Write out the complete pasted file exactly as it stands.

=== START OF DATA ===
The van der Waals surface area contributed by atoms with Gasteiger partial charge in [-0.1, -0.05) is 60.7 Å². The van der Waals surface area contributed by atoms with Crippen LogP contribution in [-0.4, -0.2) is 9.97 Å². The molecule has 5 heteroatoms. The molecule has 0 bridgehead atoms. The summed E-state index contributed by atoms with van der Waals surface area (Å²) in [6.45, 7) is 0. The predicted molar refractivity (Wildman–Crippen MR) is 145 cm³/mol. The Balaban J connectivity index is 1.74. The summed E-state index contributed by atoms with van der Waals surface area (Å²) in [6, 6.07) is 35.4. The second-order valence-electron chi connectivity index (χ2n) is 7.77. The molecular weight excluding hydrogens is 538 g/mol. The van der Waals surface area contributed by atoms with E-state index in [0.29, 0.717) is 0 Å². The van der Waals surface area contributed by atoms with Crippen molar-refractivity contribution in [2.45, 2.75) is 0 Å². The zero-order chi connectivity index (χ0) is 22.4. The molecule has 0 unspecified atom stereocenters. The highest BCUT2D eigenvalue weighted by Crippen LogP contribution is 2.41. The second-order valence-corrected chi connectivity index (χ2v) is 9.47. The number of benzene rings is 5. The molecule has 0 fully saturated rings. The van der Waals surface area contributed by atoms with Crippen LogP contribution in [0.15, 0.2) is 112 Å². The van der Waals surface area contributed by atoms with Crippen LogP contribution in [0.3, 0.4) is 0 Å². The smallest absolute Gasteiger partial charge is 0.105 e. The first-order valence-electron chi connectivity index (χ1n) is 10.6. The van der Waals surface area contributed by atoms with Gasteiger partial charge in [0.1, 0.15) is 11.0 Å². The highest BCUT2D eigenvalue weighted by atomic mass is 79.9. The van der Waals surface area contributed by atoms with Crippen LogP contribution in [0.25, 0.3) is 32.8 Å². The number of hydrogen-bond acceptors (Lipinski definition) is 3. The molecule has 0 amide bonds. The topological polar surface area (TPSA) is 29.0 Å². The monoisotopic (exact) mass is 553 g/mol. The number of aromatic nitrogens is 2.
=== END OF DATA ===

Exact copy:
The van der Waals surface area contributed by atoms with Gasteiger partial charge in [-0.1, -0.05) is 60.7 Å². The van der Waals surface area contributed by atoms with Crippen LogP contribution in [-0.4, -0.2) is 9.97 Å². The molecule has 5 heteroatoms. The molecule has 0 bridgehead atoms. The summed E-state index contributed by atoms with van der Waals surface area (Å²) in [6.45, 7) is 0. The predicted molar refractivity (Wildman–Crippen MR) is 145 cm³/mol. The Balaban J connectivity index is 1.74. The summed E-state index contributed by atoms with van der Waals surface area (Å²) in [6, 6.07) is 35.4. The second-order valence-electron chi connectivity index (χ2n) is 7.77. The molecular weight excluding hydrogens is 538 g/mol. The van der Waals surface area contributed by atoms with E-state index in [0.29, 0.717) is 0 Å². The van der Waals surface area contributed by atoms with Crippen molar-refractivity contribution in [2.45, 2.75) is 0 Å². The zero-order chi connectivity index (χ0) is 22.4. The molecule has 0 unspecified atom stereocenters. The highest BCUT2D eigenvalue weighted by Crippen LogP contribution is 2.41. The second-order valence-corrected chi connectivity index (χ2v) is 9.47. The number of benzene rings is 5. The molecule has 0 fully saturated rings. The van der Waals surface area contributed by atoms with Crippen LogP contribution in [0.15, 0.2) is 112 Å². The van der Waals surface area contributed by atoms with Crippen LogP contribution in [0.3, 0.4) is 0 Å². The smallest absolute Gasteiger partial charge is 0.105 e. The first-order valence-electron chi connectivity index (χ1n) is 10.6. The van der Waals surface area contributed by atoms with Gasteiger partial charge in [0.1, 0.15) is 11.0 Å². The highest BCUT2D eigenvalue weighted by atomic mass is 79.9. The van der Waals surface area contributed by atoms with Crippen LogP contribution in [0.25, 0.3) is 32.8 Å². The number of hydrogen-bond acceptors (Lipinski definition) is 3. The molecule has 0 amide bonds. The topological polar surface area (TPSA) is 29.0 Å². The monoisotopic (exact) mass is 553 g/mol. The number of aromatic nitrogens is 2.